Caring for Your Cat

We at Noble Veterinary Clinic understand how important it is to avoid problems before they take hold. Below, we’ve covered some basic medical information that is important to be aware of throughout your pet’s life.

Kittens


To get a head start in life, your kitty is going to need a fair amount of attention. With routine examinations, your vet will be tasked with inspecting your kitten’s eyes, ears, lungs, teeth, heart, joints and bones. It’s a good idea to get your kitten tested for Feline Leukemia (FeLV) as well as Feline Immunodeficiency Virus (FIV) before you bring them into a household. Particularly if you’ve got another cat living there. FeLV and FIV are the two biggest causes of illness in cats, so it’s vital they be detected early if they are to be managed. Fortunately, the tests can be conducted quickly and efficiently in our lab. There is no cure for FeLV and FIV, but your pet can live a long, comfortable life if properly managed after early detection. Internal and external parasite examinations are essential for your kitten, and we’ll help you decide on the best course of action when it comes to keeping your little one free of parasites.




Rabies


Rabies is one of the oldest, most dangerous, infectious diseases. Affecting the central nervous system of almost all warm-blooded animals, this viral disease is always fatal and can also be transmitted to humans. While rabies in cats is rare, it has been known to happen. So the state dictates that vaccination for rabies is required by law.




Panleukopenia


Known as ‘feline distemper’, panleukopenia will afflict your cat with upper respiratory problems as well as diarrhea, vomiting and in many cases death. While cats of any age can contract panleukopenia, it is more common in unvaccinated kittens and sick cats.




Rhinotracheitis, Herpes and Calicivirus (“Cat Flu”)


‘Cat flu’ is characterised by sneezing, inflammation of the nasal passages, trachea, coupled with fever and eye infection. With 80 to 90 per cent of the cases being caused by the feline herpes virus and calcivirus, other conditions such as chlamydia, reovirus, bordetella pasteurella and mycoplasma can also be associated.




Feline Leukemia (FeLV)


Feline Leukemia can exhibit symptoms ranging from anemia to chronic infections and cancer. This virus is the cause of more deaths in cats than any other organism. The infection can be transmitted in a number of ways, from the saliva and blood of infected cats, or from the mother to her fetuses during pregnancy. Roughly 85 per cent of cats with FeLV die within three years of being diagnosed. A vaccination is recommended if your cat is to be outdoors during any point of its life.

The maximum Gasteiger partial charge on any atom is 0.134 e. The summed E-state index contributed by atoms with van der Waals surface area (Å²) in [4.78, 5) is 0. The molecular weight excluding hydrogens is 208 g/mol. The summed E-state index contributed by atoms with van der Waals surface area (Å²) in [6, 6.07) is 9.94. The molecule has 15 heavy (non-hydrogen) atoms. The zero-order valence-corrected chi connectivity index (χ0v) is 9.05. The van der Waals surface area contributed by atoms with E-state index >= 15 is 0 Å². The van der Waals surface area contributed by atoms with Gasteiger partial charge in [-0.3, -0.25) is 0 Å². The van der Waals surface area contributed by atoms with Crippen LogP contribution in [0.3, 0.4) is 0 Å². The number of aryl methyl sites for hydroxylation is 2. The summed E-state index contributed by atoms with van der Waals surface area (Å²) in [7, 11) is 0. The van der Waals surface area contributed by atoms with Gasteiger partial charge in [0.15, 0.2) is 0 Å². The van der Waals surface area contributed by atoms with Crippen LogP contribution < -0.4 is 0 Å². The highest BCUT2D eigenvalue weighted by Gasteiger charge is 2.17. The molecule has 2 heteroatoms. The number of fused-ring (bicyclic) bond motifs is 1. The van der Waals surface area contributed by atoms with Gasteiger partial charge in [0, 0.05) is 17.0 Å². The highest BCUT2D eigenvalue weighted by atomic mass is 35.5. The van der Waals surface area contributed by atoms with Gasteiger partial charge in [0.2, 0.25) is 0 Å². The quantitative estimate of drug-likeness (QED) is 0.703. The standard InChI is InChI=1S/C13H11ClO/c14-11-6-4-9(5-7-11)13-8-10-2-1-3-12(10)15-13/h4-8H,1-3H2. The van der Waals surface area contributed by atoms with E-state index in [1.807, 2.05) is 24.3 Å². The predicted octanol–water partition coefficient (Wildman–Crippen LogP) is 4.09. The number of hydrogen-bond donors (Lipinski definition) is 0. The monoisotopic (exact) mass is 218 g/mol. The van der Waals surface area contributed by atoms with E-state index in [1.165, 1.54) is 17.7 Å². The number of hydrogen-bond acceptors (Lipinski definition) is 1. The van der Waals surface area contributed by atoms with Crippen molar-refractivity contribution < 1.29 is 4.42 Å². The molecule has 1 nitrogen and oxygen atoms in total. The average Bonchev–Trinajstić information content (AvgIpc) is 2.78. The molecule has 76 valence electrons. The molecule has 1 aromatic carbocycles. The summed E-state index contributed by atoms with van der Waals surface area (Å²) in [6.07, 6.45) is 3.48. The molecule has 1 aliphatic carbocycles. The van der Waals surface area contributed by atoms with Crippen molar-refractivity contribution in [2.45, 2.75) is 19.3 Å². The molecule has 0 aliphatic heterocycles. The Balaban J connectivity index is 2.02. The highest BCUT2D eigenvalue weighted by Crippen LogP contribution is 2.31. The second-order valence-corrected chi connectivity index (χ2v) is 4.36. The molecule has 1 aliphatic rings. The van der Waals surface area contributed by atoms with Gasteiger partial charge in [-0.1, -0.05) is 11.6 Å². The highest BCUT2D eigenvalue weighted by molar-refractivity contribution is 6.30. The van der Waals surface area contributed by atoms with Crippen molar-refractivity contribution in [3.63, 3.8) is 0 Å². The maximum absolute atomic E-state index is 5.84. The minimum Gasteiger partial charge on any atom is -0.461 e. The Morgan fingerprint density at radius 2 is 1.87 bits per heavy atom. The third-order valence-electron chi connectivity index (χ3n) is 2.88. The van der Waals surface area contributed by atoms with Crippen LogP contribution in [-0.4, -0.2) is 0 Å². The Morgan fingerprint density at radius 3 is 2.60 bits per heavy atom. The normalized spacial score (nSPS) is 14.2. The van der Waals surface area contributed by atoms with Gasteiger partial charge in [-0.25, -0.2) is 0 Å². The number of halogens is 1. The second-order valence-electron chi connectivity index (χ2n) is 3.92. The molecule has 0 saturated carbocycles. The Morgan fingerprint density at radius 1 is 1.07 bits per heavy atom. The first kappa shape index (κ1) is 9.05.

Feline Immunodeficiency Virus (FIV)


Responsible for causing AIDS in cats, this disease is non-transferrable to humans. Transmission occurs via bite wounds, mating and poorly-screen blood transfusions. With a long asymptomatic period before AIDS actually occurs, it’s best to screen for FIV infections from tests in the clinic. Average life expectancy from diagnosis for FIV is five years.




Feline Infectious Peritonitis (FIP)


FIP, caused by an infection with the feline coronavirus, results in an inflammatory infiltration of the organs. The result is global inflammation as well as fevers which are unresponsive to antibiotics. ‘Wet’ FIP includes the production of thick, yellow fluids in the chest and/or abdomen, whereas ‘dry’ FIP will lead to death over a period of years. While the disease cannot be passed to dogs or humans, both forms of FIP come with a 100 per cent mortality rates for cats.




Adult Cats


Vaccinations for your cat will depend on whether or not the cat is spending any time outdoors. With age, it’s recommended that your cat goes in for more frequent health check-ups, in an effort to stamp out any issues before they become serious. Even if your cat is not showing symptoms, regular blood tests for Feline Leukemia, Feline Immunodeficiency Virus and Feline Infectious Peritonitis are recommended.




Elderly Cats


As your cat enters its elderly years, regular health checks are an essential part of ensuring a long and happy life. Your cat will require regular vaccinations and examinations, as well as routine blood tests for hyperthyroidism - which serves as a common health condition in senior cats. Procedures such as x-rays, ultrasound and echocardiography will become more common for your cat in order to identify and tackle any irregularities before they become an issue.





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